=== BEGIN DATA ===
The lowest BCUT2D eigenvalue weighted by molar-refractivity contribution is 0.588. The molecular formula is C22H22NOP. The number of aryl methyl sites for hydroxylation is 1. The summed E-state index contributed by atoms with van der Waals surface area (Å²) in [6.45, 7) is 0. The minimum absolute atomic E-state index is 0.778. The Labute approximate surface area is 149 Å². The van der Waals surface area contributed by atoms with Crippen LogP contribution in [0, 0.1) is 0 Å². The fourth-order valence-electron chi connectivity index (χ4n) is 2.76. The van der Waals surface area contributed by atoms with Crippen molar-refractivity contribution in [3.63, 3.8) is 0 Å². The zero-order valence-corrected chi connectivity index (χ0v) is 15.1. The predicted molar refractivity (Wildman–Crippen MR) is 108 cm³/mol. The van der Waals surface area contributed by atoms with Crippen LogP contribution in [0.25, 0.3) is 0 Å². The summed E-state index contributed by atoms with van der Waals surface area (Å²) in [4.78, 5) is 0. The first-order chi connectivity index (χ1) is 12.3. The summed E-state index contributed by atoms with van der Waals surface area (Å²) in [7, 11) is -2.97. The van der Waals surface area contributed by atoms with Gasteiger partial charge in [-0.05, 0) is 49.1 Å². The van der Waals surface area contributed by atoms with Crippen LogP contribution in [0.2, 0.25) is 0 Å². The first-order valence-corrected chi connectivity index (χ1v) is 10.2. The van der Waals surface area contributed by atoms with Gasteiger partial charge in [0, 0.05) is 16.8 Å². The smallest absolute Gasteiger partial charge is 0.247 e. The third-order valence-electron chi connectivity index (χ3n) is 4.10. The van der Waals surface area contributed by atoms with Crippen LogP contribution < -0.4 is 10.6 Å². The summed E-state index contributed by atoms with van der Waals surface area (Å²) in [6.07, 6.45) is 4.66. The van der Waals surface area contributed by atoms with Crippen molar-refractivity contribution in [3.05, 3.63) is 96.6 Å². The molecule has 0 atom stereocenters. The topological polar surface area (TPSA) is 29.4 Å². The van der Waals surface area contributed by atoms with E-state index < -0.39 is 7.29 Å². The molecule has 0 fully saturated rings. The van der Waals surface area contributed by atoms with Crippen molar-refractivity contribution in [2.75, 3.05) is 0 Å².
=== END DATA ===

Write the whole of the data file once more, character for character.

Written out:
The lowest BCUT2D eigenvalue weighted by molar-refractivity contribution is 0.588. The molecular formula is C22H22NOP. The number of aryl methyl sites for hydroxylation is 1. The summed E-state index contributed by atoms with van der Waals surface area (Å²) in [6.45, 7) is 0. The minimum absolute atomic E-state index is 0.778. The Labute approximate surface area is 149 Å². The van der Waals surface area contributed by atoms with Crippen LogP contribution in [0, 0.1) is 0 Å². The fourth-order valence-electron chi connectivity index (χ4n) is 2.76. The van der Waals surface area contributed by atoms with Crippen molar-refractivity contribution in [3.63, 3.8) is 0 Å². The zero-order valence-corrected chi connectivity index (χ0v) is 15.1. The predicted molar refractivity (Wildman–Crippen MR) is 108 cm³/mol. The van der Waals surface area contributed by atoms with Crippen LogP contribution in [0.25, 0.3) is 0 Å². The summed E-state index contributed by atoms with van der Waals surface area (Å²) in [4.78, 5) is 0. The first-order chi connectivity index (χ1) is 12.3. The summed E-state index contributed by atoms with van der Waals surface area (Å²) in [7, 11) is -2.97. The van der Waals surface area contributed by atoms with Gasteiger partial charge in [-0.05, 0) is 49.1 Å². The van der Waals surface area contributed by atoms with Crippen LogP contribution in [0.2, 0.25) is 0 Å². The first-order valence-corrected chi connectivity index (χ1v) is 10.2. The van der Waals surface area contributed by atoms with Gasteiger partial charge in [0, 0.05) is 16.8 Å². The smallest absolute Gasteiger partial charge is 0.247 e. The third-order valence-electron chi connectivity index (χ3n) is 4.10. The van der Waals surface area contributed by atoms with Crippen LogP contribution < -0.4 is 10.6 Å². The summed E-state index contributed by atoms with van der Waals surface area (Å²) in [6.07, 6.45) is 4.66. The van der Waals surface area contributed by atoms with Crippen molar-refractivity contribution in [3.05, 3.63) is 96.6 Å². The molecule has 0 atom stereocenters. The topological polar surface area (TPSA) is 29.4 Å². The van der Waals surface area contributed by atoms with E-state index < -0.39 is 7.29 Å². The molecule has 0 fully saturated rings. The van der Waals surface area contributed by atoms with Crippen molar-refractivity contribution in [2.75, 3.05) is 0 Å².